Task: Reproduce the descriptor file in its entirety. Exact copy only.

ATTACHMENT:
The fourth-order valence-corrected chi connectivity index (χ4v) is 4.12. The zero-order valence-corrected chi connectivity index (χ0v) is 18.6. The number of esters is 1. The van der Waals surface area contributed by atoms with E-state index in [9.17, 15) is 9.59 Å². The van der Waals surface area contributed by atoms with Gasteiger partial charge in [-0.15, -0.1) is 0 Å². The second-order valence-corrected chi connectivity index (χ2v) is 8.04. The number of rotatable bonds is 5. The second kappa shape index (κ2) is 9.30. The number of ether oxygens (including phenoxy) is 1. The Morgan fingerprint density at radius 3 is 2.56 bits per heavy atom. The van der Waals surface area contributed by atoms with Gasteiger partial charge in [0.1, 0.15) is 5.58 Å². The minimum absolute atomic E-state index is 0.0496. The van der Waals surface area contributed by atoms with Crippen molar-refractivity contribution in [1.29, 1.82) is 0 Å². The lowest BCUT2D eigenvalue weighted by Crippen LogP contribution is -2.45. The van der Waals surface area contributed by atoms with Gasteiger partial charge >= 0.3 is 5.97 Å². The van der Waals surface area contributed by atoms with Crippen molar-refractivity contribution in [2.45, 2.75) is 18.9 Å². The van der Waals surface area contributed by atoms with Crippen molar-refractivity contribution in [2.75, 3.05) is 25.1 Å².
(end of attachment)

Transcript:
The fourth-order valence-corrected chi connectivity index (χ4v) is 4.12. The zero-order valence-corrected chi connectivity index (χ0v) is 18.6. The number of esters is 1. The van der Waals surface area contributed by atoms with E-state index in [9.17, 15) is 9.59 Å². The van der Waals surface area contributed by atoms with Gasteiger partial charge in [-0.15, -0.1) is 0 Å². The second-order valence-corrected chi connectivity index (χ2v) is 8.04. The number of rotatable bonds is 5. The second kappa shape index (κ2) is 9.30. The number of ether oxygens (including phenoxy) is 1. The Morgan fingerprint density at radius 3 is 2.56 bits per heavy atom. The van der Waals surface area contributed by atoms with Gasteiger partial charge in [0.1, 0.15) is 5.58 Å². The minimum absolute atomic E-state index is 0.0496. The van der Waals surface area contributed by atoms with Crippen molar-refractivity contribution in [1.29, 1.82) is 0 Å². The lowest BCUT2D eigenvalue weighted by Crippen LogP contribution is -2.45. The van der Waals surface area contributed by atoms with Gasteiger partial charge >= 0.3 is 5.97 Å². The van der Waals surface area contributed by atoms with Crippen molar-refractivity contribution in [2.45, 2.75) is 18.9 Å². The van der Waals surface area contributed by atoms with Crippen molar-refractivity contribution in [2.75, 3.05) is 25.1 Å².